Anaïs Nin said that “Life shrinks or expands in proportion to one’s courage.”
What do you think? Do we all start with an infinite amount of courage? Do we “unlearn” courage? Do we “learn” fear?
Is fear the same for everyone? I don’t think it is. What might be a simple act for some of us — trying something new, leaving the house, going on a job interview — might be an enormous act of courage for others, especially for those who live with constant fear and anxiety, or have a profound lack of self-confidence.
We all have our own landscape of fear, mapped by that critical line that marks our zone of comfort, of safety. For some, that safety zone gets smaller and smaller as they allow fear to choose for them. That zone of comfort can become a prison.
Fear keeps us behind the line… but courage allows us to break through it.
But fear has a place, too… to warn us that something might be too risky, or not in our best interest. Acknowledge that at times fear is working for you.
But sometimes fear is just an embedded pattern we have learned to keep us where we are… to resist change or growth, to avoid a potentially painful interaction, to keep us within prescribed (or even proscribed!) family or cultural norms.
Ed Litton says, “Fear is just a call to exercise courage.”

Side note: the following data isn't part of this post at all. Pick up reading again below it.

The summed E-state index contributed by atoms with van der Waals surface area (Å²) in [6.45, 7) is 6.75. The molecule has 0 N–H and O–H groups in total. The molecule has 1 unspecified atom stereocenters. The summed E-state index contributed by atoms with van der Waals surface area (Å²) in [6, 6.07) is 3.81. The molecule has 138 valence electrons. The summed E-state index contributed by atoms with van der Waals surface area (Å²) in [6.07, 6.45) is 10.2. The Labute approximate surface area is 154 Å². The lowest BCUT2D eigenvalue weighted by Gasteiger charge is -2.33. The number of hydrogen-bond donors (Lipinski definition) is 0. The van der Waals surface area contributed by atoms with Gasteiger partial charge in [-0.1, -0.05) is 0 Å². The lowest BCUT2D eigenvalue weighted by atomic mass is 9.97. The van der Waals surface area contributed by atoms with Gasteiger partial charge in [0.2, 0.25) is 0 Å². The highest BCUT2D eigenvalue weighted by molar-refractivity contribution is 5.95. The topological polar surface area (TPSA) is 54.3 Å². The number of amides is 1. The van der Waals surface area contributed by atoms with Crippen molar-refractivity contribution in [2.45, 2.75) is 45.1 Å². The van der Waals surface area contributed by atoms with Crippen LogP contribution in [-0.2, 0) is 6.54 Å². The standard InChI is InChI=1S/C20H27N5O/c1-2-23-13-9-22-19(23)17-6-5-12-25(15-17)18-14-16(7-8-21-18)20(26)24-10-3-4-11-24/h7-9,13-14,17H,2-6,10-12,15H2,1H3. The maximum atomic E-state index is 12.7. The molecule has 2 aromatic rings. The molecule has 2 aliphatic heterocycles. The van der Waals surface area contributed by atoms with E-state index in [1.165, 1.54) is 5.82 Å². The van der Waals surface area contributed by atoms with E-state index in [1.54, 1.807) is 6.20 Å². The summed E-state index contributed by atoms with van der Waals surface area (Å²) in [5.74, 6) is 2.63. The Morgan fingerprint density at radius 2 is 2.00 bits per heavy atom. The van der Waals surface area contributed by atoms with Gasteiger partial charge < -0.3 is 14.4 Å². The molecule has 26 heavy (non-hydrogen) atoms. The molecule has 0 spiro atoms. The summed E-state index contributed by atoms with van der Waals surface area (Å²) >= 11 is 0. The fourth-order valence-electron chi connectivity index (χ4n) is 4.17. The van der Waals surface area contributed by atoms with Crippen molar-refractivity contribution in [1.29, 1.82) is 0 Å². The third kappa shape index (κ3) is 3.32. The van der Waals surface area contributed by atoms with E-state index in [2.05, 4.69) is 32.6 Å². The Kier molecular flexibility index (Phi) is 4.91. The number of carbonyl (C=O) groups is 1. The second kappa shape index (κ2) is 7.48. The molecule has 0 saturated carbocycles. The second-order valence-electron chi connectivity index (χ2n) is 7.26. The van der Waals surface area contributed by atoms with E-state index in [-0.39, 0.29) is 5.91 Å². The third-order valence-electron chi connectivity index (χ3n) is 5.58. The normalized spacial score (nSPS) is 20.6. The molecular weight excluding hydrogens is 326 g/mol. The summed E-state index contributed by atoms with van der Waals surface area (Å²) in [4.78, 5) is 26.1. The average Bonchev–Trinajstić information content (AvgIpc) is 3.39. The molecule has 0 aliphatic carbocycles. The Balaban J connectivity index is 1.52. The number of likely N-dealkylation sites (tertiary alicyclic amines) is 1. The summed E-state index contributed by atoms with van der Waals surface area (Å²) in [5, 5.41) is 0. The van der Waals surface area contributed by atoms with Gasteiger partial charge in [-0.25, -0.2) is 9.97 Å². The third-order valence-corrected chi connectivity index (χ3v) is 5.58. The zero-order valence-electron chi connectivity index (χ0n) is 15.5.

An interesting thought… Is one courageous by taking an action where there is no risk? Nothing to be lost or gained? Probably not!
But is it possible you are trapping your Self by false limits? By self-imposed boundaries? That the fear of failure is more profound and life-changing than the actual outcome of that potential failure?
I recently read a story about legendary baseball player Babe Ruth, the home run king. But I did not know that he was also one of the all-time leaders in strikeouts! Why? Because he always gave it a 100% and did not allow the fear of failure to make his choices, to stop him from going for success.
Beyond that line between fear and courage, between safety and discomfort, there may be amazing new possibilities for you … And it is your courage that will allow you to venture outside that line.
Take a courageous step for your Self.
One can start with some simple Soul Questions:
Who would I be without this Fear?
Does this fear prevent me from being the best I can be?
When did I first feel this fear?
What are the advantages or rewards of having this fear? How do they protect you?
If you want to move beyond your fears (and remember that wherever you are in your journey, you are doing your very best already!), consider taking a shamanic or guided journey to understand and transform them. For instance, n the company of your guides, you could ask your fears what gifts and medicine they want for you that is empowering, what they are trying to achieve. You could ask your guides for support in how you can transform and let go of those fears, and how to use the medicine of courage. You could ask an animal ally to come forth to help you with courage until you have fully integrated that medicine.